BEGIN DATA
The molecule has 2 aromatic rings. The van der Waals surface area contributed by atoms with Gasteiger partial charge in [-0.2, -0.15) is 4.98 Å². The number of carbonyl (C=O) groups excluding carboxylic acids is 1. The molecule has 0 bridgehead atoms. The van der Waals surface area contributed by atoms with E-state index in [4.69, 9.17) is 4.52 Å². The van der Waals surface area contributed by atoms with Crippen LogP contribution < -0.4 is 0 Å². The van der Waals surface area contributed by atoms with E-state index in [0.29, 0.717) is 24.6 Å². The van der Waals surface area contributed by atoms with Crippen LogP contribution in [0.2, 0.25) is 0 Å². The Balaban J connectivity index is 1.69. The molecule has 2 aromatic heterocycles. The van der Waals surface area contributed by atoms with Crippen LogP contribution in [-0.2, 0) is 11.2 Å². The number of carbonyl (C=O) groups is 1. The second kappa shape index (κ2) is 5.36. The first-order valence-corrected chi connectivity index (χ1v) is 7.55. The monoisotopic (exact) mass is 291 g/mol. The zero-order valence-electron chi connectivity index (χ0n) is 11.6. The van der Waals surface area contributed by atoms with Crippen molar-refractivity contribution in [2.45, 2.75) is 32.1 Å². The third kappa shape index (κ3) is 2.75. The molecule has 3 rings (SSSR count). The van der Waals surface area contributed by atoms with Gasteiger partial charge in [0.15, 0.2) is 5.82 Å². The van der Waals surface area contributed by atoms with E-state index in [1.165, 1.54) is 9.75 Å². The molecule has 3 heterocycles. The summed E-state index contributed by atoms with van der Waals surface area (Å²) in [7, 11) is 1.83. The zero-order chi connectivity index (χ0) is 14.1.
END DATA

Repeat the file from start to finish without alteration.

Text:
The molecule has 2 aromatic rings. The van der Waals surface area contributed by atoms with Gasteiger partial charge in [-0.2, -0.15) is 4.98 Å². The number of carbonyl (C=O) groups excluding carboxylic acids is 1. The molecule has 0 bridgehead atoms. The van der Waals surface area contributed by atoms with E-state index in [4.69, 9.17) is 4.52 Å². The van der Waals surface area contributed by atoms with Crippen LogP contribution < -0.4 is 0 Å². The van der Waals surface area contributed by atoms with E-state index in [0.29, 0.717) is 24.6 Å². The van der Waals surface area contributed by atoms with Crippen LogP contribution in [0.2, 0.25) is 0 Å². The Balaban J connectivity index is 1.69. The molecule has 2 aromatic heterocycles. The van der Waals surface area contributed by atoms with Crippen LogP contribution in [-0.2, 0) is 11.2 Å². The number of carbonyl (C=O) groups is 1. The second kappa shape index (κ2) is 5.36. The first-order valence-corrected chi connectivity index (χ1v) is 7.55. The monoisotopic (exact) mass is 291 g/mol. The zero-order valence-electron chi connectivity index (χ0n) is 11.6. The van der Waals surface area contributed by atoms with Crippen molar-refractivity contribution in [2.45, 2.75) is 32.1 Å². The third kappa shape index (κ3) is 2.75. The molecule has 3 rings (SSSR count). The van der Waals surface area contributed by atoms with Gasteiger partial charge in [0.15, 0.2) is 5.82 Å². The van der Waals surface area contributed by atoms with E-state index in [1.165, 1.54) is 9.75 Å². The molecule has 3 heterocycles. The summed E-state index contributed by atoms with van der Waals surface area (Å²) in [7, 11) is 1.83. The zero-order chi connectivity index (χ0) is 14.1.